This is Gustavo Petro’s plan to achieve “total peace”: This is how the approaches to the ELN and the Clan del Golfo       are going

This is Gustavo Petro’s plan to achieve “total peace”: This is how the approaches to the ELN and the Clan del Golfo are going

This August 7, when Gustavo Petro takes office as President, he will announce the roadmap for resuming talks with the ELN, which were frozen five years ago after the terrorist attack on the General Santander School in Bogotá.

SEMANA learned that Petro will make official the resumption of talks, which he promised during the campaign. What is new is that it could announce a bilateral ceasefire as a peace gesture. In the case of the largest armed guerrilla group, numbering 6,000 men, the news is enticing, but the scenario is not so simple. At the top is a group that has poked fun at the talks in the past and continues to commit murder, kidnapping, extortion, illegal mining and drug trafficking, among other illicit earnings, and using Venezuela as a haven.

SEMANA learned from various sources that the Petro administration had already made overtures with the ELN Central Command remaining in Havana. “They were legal,” said the new High Commissioner for Peace, Danilo Rueda.

The reconnaissance went no further than news from one side and the other. What the new government will aim for is a different negotiation than that of the FARC, although guided by the same premise: nothing is agreed until everything is agreed. That said the appointed Foreign Minister Álvaro Leyva.

Likewise, the talks will not start from scratch. Progress will continue until January 19, 2019, when President Iván Duque suspended negotiations with the ELN and reactivated arrest warrants against their top commanders for the killing of 20 police officers in General Santander. “We are also gathering the experience of Iván Duque’s government to see what is there,” announced the new High Commissioner.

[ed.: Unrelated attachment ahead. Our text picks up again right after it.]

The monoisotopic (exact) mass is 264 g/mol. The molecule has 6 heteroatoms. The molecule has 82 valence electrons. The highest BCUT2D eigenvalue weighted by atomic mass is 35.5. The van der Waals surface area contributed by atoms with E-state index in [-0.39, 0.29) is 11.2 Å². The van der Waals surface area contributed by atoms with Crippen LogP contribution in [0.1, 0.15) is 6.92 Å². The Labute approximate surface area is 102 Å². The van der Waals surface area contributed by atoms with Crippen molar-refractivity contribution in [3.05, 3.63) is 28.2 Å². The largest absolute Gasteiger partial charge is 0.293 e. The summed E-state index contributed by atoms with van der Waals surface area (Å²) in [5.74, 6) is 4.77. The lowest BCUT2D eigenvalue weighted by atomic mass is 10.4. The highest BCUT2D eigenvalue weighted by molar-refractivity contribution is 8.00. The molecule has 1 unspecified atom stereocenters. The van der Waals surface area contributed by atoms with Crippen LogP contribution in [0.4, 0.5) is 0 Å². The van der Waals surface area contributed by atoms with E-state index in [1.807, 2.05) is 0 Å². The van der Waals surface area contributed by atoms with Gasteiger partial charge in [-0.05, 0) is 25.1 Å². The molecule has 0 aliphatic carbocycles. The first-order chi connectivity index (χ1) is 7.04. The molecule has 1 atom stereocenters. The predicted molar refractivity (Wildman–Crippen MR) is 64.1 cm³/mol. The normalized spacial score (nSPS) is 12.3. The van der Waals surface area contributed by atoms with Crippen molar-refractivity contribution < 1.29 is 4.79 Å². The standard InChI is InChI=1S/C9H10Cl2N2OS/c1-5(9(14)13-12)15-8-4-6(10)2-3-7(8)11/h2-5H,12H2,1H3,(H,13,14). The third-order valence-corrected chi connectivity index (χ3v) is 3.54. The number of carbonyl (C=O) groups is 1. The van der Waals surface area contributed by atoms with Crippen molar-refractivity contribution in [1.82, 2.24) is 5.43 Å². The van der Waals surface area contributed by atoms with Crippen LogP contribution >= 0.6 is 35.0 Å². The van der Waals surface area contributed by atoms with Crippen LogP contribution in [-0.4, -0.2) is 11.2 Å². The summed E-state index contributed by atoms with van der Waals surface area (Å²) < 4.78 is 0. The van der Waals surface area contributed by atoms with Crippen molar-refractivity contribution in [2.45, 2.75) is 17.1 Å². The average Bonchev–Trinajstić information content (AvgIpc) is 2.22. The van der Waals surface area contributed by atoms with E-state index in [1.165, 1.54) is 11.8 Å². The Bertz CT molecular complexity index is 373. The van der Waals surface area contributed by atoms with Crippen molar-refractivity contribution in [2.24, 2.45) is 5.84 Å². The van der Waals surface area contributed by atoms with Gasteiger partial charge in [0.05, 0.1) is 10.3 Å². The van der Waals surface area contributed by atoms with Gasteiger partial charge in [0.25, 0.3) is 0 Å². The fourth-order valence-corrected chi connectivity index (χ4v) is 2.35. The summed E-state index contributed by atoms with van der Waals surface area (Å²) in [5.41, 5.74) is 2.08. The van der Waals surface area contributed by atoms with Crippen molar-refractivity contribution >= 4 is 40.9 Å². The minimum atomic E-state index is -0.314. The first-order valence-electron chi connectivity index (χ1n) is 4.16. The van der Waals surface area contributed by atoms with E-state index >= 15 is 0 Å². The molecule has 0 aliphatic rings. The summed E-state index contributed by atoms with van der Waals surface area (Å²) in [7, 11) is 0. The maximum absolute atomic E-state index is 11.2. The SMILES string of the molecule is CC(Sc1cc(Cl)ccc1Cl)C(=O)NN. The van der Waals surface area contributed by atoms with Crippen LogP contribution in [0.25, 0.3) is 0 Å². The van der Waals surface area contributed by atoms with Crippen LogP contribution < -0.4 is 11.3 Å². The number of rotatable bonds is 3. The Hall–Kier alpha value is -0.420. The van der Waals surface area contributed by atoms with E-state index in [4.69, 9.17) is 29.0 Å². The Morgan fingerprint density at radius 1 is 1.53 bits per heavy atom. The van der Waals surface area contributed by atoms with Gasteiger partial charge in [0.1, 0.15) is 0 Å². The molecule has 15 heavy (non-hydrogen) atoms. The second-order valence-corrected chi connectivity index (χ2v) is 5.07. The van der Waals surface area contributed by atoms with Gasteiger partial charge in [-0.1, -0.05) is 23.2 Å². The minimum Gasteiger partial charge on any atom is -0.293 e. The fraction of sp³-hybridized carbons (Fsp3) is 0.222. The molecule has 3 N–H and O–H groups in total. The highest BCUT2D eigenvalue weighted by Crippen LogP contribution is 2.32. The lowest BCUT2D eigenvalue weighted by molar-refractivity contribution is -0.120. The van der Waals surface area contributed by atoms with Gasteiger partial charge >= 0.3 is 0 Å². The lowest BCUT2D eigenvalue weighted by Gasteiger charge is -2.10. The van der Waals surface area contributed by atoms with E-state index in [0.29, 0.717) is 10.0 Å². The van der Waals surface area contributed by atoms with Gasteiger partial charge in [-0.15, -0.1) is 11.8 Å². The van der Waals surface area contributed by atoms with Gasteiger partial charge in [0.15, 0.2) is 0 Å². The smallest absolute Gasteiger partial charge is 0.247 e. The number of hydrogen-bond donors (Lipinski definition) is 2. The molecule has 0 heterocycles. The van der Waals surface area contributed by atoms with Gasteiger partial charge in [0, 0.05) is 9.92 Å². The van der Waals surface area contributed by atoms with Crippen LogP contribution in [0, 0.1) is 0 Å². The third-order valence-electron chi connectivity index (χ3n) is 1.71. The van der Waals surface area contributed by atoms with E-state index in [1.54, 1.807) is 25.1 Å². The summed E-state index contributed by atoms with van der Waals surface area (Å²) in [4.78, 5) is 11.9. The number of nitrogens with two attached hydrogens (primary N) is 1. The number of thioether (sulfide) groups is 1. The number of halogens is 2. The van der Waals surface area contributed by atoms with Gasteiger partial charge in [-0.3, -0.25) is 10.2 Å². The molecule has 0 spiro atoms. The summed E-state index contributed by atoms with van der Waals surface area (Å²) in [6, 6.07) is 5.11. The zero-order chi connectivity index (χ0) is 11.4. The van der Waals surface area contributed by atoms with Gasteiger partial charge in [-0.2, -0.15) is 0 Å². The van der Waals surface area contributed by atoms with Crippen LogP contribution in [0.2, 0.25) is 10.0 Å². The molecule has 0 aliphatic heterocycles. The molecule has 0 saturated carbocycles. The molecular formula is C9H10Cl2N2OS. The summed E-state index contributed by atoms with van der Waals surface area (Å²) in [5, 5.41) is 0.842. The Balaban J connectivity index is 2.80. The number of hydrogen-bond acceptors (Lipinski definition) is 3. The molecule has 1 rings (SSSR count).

In these dialogues, negotiation protocols were discussed, a ceasefire that the ELN had put into effect at the time, and a six-point discussion agenda: society’s participation in peace-building, democracy for peace, transformation for peace, sacrifice, end of the armed conflict and its implementation. In any case, it will be difficult to talk immediately about a possible bilateral ceasefire.

A source in the new government, who asked that his identity be kept secret, told SEMANA that a ceasefire could not be demanded from the ELN when its main enemy was the dissidents of the Farc and Clan del Golfo, with whom it was at war death over drug trafficking routes and territorial control.

“It is complex, but like everything in peace, solutions must be found: that the other groups that are on the territory must also commit. We will look for a comprehensive policy, which means that the groups as a whole understand that the time has come to end the conflict and violence,” Senator Iván Cepeda said.

The Congressman’s proposal from the Polo Democrático refers to the “total peace” that Petro spoke of, which seeks dialogue and the subjugation of all criminal groups in court.

The question is whether organizations like the Clan del Golfo, the Caparros, the Pachenca and others will demand equal treatment with the ELN, which the government could not legally offer. For this reason, a project to dismantle these illegal armed groups could be put before Congress in August for discussion.

The role of the armed forces will be key in the future. The appointed Minister of Defense Iván Velásquez does not go into further details for the time being. Military and police sectors are on guard due to Velásquez’s past strong criticism and support for the Truth Commission report, which many in the armed forces believe is unfair and biased.